mockMvc.perform(MockMvcRequestBuilders.post("/trips")
                .contentType(MediaType.APPLICATION_JSON_UTF8)
                .content(mapper.writeValueAsString(ti)))
                .andExpect(MockMvcResultMatchers.status().isOk())
                .andExpect(MockMvcResultMatchers.jsonPath("$.id", Matchers.any(Integer.class)))
                .andExpect(MockMvcResultMatchers.jsonPath("$.status", Matchers.is("NEW")))
                .andExpect(MockMvcResultMatchers.jsonPath("$.driverId", Matchers.any(Integer.class)));
    }

    @Test
    public void test2CancelTrip() throws Exception {
        mockMvc.perform(MockMvcRequestBuilders.put("/trips/cancel/1")
                .contentType(MediaType.APPLICATION_JSON_UTF8)
                .content(mapper.writeValueAsString(new Trip())))
                .andExpect(MockMvcResultMatchers.status().isOk())
                .andExpect(MockMvcResultMatchers.jsonPath("$.id", Matchers.any(Integer.class)))
                .andExpect(MockMvcResultMatchers.jsonPath("$.status", Matchers.is("IN_PROGRESS")))
                .andExpect(MockMvcResultMatchers.jsonPath("$.driverId", Matchers.any(Integer.class)));
    }

    @Test
    public void test3PayTrip() throws Exception {
        mockMvc.perform(MockMvcRequestBuilders.put("/trips/payment/1")
                .contentType(MediaType.APPLICATION_JSON_UTF8)
                .content(mapper.writeValueAsString(new Trip())))
                .andExpect(MockMvcResultMatchers.status().isOk())
                .andExpect(MockMvcResultMatchers.jsonPath("$.id", Matchers.any(Integer.class)))
                .andExpect(MockMvcResultMatchers.jsonPath("$.status", Matchers.is("PAYED")));
    }

}

Now, you can run command mvn clean verify on the root module. It runs the tests in the following order: driver-management, passenger-management and trip-management.

hoverfly-test-3

Testing Spring Boot Integration with Vault and Postgres using Testcontainers Framework

I have already written many articles, where I was using Docker containers for running some third-party solutions integrated with my sample applications. Building integration tests for such applications may not be an easy task without Docker containers. Especially, if our application integrates with databases, message brokers or some other popular tools. If you are planning to build such integration tests you should definitely take a look on Testcontainers (https://www.testcontainers.org/). Testcontainers is a Java library that supports JUnit tests, providing fast and lightweight way for running instances of common databases, Selenium web browsers, or anything else that can run in a Docker container. It provides modules for the most popular relational and NoSQL databases like Postgres, MySQL, Cassandra or Neo4j. It also allows to run popular products like Elasticsearch, Kafka, Nginx or HashiCorp’s Vault. Today I’m going to show you more advanced sample of JUnit tests that use Testcontainers to check out an integration between Spring Boot/Spring Cloud application, Postgres database and Vault. For the purposes of that example we will use the case described in one of my previous articles Secure Spring Cloud Microservices with Vault and Nomad. Let us recall that use case.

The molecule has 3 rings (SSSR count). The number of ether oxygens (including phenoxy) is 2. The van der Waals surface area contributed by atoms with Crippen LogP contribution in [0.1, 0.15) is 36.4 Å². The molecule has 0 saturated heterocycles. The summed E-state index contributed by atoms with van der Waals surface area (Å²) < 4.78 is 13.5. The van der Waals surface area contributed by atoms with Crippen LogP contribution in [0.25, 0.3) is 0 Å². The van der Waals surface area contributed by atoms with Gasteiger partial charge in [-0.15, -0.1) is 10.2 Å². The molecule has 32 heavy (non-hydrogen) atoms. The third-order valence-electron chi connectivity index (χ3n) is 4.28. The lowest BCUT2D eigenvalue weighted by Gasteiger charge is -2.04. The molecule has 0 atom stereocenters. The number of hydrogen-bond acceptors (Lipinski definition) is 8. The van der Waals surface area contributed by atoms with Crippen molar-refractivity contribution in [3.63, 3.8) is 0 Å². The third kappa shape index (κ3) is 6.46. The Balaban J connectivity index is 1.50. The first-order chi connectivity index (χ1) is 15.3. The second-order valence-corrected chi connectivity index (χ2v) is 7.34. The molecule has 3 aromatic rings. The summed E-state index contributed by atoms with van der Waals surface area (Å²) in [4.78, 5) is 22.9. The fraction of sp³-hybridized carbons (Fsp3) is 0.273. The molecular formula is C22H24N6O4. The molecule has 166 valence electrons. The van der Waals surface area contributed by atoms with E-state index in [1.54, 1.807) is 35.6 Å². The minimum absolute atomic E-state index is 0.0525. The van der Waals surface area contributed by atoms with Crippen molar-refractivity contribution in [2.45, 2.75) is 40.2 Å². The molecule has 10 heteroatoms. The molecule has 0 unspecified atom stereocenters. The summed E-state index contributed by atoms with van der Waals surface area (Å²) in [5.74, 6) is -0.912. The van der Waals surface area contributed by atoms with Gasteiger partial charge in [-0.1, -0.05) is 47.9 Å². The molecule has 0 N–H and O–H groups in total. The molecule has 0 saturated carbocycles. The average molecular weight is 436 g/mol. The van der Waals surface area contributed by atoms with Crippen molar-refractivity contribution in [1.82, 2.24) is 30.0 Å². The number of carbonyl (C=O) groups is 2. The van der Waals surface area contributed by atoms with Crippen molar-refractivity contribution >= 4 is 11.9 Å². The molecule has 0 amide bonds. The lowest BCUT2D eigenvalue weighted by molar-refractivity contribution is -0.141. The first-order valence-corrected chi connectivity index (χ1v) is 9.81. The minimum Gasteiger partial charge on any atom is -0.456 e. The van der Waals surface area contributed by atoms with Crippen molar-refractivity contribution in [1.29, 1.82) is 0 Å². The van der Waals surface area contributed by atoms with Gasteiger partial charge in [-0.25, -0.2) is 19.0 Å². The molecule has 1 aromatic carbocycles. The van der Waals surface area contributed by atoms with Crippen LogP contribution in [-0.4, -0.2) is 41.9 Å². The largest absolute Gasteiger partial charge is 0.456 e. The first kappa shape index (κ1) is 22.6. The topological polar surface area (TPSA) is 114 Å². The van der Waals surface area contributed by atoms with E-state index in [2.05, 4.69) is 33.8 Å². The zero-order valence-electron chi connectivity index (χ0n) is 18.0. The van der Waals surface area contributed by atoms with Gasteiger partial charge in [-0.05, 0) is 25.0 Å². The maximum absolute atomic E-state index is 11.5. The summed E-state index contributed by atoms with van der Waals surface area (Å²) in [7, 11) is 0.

I described there how to use very interesting Vault feature called secret engines for generating database user credentials dynamically. I used Spring Cloud Vault module in my Spring Boot application to automatically integrate with that feature of Vault. The implemented mechanism is pretty easy. The application calls Vault secret engine before it tries to connect to Postgres database on startup. Vault is integrated with Postgres via secret engine, and that’s why it creates user with sufficient privileges on Postgres. Then, generated credentials are automatically injected into auto-configured Spring Boot properties used for connecting with database spring.datasource.username and spring.datasource.password. The following picture illustrates described solution.

testcontainers-1 (1).png

Ok, we know how it works, now the question is how to automatically test it. With Testcontainers it is possible with just a few lines of code.

1. Building application

Let’s begin from a short intro to the application code. It is very simple. Here’s the list of dependencies required for building application that exposes REST API, and integrates with Postgres and Vault.

<dependency>
	<groupId>org.springframework.boot</groupId>
	<artifactId>spring-boot-starter-web</artifactId>
</dependency>
<dependency>
	<groupId>org.springframework.cloud</groupId>
	<artifactId>spring-cloud-starter-vault-config</artifactId>
</dependency>
<dependency>
	<groupId>org.springframework.cloud</groupId>
	<artifactId>spring-cloud-vault-config-databases</artifactId>
</dependency>
<dependency>
	<groupId>org.springframework.boot</groupId>
	<artifactId>spring-boot-starter-data-jpa</artifactId>
</dependency>
<dependency>
	<groupId>org.postgresql</groupId>
	<artifactId>postgresql</artifactId>
	<version>42.2.5</version>
</dependency>

Application connects to Postgres, enables integration with Vault via Spring Cloud Vault, and automatically creates/updates tables on startup.

spring:
  application:
    name: callme-service
  cloud:
    vault:
      uri: http://192.168.99.100:8200
      token: ${VAULT_TOKEN}
      postgresql:
        enabled: true
        role: default
        backend: database
  datasource:
    url: jdbc:postgresql://192.168.99.100:5432/postgres
  jpa.hibernate.ddl-auto: update

It exposes the single endpoint. The following method is responsible for handling incoming requests. It just insert a record to database and return response with app name, version and id of inserted record.